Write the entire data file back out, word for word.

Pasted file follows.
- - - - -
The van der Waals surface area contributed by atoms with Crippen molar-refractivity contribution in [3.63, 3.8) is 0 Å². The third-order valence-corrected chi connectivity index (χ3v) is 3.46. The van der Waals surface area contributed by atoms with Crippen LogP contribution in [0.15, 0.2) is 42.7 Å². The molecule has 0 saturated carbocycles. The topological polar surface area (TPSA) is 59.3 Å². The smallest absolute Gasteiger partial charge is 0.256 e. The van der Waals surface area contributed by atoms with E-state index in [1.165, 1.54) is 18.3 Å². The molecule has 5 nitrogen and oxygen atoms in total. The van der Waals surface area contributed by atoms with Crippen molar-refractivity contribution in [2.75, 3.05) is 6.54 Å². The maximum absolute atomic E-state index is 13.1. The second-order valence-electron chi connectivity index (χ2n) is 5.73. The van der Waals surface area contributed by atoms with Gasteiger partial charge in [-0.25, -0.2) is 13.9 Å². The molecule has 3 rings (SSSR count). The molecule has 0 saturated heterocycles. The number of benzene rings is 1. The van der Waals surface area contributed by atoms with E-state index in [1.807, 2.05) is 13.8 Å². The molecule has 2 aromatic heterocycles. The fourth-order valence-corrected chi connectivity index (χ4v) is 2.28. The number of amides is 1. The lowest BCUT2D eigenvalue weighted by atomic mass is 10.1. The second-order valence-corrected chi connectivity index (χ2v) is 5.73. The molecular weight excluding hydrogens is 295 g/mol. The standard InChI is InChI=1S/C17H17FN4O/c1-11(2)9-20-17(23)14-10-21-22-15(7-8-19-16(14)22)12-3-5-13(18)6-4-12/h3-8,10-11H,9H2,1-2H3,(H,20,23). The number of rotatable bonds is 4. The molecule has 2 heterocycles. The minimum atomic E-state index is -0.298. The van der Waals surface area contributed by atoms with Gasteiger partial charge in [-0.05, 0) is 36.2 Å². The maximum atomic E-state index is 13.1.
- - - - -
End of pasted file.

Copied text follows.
The van der Waals surface area contributed by atoms with Crippen molar-refractivity contribution in [3.63, 3.8) is 0 Å². The third-order valence-corrected chi connectivity index (χ3v) is 3.46. The van der Waals surface area contributed by atoms with Crippen LogP contribution in [0.15, 0.2) is 42.7 Å². The molecule has 0 saturated carbocycles. The topological polar surface area (TPSA) is 59.3 Å². The smallest absolute Gasteiger partial charge is 0.256 e. The van der Waals surface area contributed by atoms with E-state index in [1.165, 1.54) is 18.3 Å². The molecule has 5 nitrogen and oxygen atoms in total. The van der Waals surface area contributed by atoms with Crippen molar-refractivity contribution in [2.75, 3.05) is 6.54 Å². The maximum absolute atomic E-state index is 13.1. The second-order valence-electron chi connectivity index (χ2n) is 5.73. The van der Waals surface area contributed by atoms with Gasteiger partial charge in [-0.25, -0.2) is 13.9 Å². The molecule has 3 rings (SSSR count). The molecule has 0 saturated heterocycles. The number of benzene rings is 1. The van der Waals surface area contributed by atoms with E-state index in [1.807, 2.05) is 13.8 Å². The molecule has 2 aromatic heterocycles. The fourth-order valence-corrected chi connectivity index (χ4v) is 2.28. The number of amides is 1. The lowest BCUT2D eigenvalue weighted by atomic mass is 10.1. The second-order valence-corrected chi connectivity index (χ2v) is 5.73. The molecular weight excluding hydrogens is 295 g/mol. The standard InChI is InChI=1S/C17H17FN4O/c1-11(2)9-20-17(23)14-10-21-22-15(7-8-19-16(14)22)12-3-5-13(18)6-4-12/h3-8,10-11H,9H2,1-2H3,(H,20,23). The number of rotatable bonds is 4. The molecule has 2 heterocycles. The minimum atomic E-state index is -0.298. The van der Waals surface area contributed by atoms with Gasteiger partial charge in [-0.05, 0) is 36.2 Å². The maximum atomic E-state index is 13.1.